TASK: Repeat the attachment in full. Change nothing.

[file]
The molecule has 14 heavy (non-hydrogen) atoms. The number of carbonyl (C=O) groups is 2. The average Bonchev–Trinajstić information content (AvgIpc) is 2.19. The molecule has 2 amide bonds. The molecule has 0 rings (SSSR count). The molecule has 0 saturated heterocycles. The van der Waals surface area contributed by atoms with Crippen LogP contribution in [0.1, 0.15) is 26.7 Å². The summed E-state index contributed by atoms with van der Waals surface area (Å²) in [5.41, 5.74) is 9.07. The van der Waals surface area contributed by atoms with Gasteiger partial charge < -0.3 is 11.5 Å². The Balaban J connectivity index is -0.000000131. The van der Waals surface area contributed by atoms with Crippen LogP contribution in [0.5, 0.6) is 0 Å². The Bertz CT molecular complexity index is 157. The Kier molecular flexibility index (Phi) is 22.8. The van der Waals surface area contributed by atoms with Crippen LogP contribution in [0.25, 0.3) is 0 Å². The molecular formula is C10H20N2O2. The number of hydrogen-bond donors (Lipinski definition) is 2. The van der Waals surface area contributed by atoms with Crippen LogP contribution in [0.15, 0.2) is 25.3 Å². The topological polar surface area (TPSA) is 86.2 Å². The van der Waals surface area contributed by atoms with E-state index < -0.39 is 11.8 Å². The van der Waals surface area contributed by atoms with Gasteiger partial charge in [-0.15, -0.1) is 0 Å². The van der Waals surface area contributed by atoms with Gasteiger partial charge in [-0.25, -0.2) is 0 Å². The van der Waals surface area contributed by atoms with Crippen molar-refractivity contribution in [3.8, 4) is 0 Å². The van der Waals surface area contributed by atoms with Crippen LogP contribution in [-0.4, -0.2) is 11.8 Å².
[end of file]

The molecule has 14 heavy (non-hydrogen) atoms. The number of carbonyl (C=O) groups is 2. The average Bonchev–Trinajstić information content (AvgIpc) is 2.19. The molecule has 2 amide bonds. The molecule has 0 rings (SSSR count). The molecule has 0 saturated heterocycles. The van der Waals surface area contributed by atoms with Crippen LogP contribution in [0.1, 0.15) is 26.7 Å². The summed E-state index contributed by atoms with van der Waals surface area (Å²) in [5.41, 5.74) is 9.07. The van der Waals surface area contributed by atoms with Gasteiger partial charge < -0.3 is 11.5 Å². The Balaban J connectivity index is -0.000000131. The van der Waals surface area contributed by atoms with Crippen LogP contribution in [0.5, 0.6) is 0 Å². The Bertz CT molecular complexity index is 157. The Kier molecular flexibility index (Phi) is 22.8. The van der Waals surface area contributed by atoms with Crippen LogP contribution in [0.25, 0.3) is 0 Å². The molecular formula is C10H20N2O2. The number of hydrogen-bond donors (Lipinski definition) is 2. The van der Waals surface area contributed by atoms with Crippen LogP contribution in [0.15, 0.2) is 25.3 Å². The topological polar surface area (TPSA) is 86.2 Å². The van der Waals surface area contributed by atoms with E-state index < -0.39 is 11.8 Å². The van der Waals surface area contributed by atoms with Gasteiger partial charge in [-0.15, -0.1) is 0 Å². The van der Waals surface area contributed by atoms with Gasteiger partial charge in [-0.25, -0.2) is 0 Å². The van der Waals surface area contributed by atoms with Crippen molar-refractivity contribution in [3.8, 4) is 0 Å². The van der Waals surface area contributed by atoms with Crippen LogP contribution in [-0.4, -0.2) is 11.8 Å².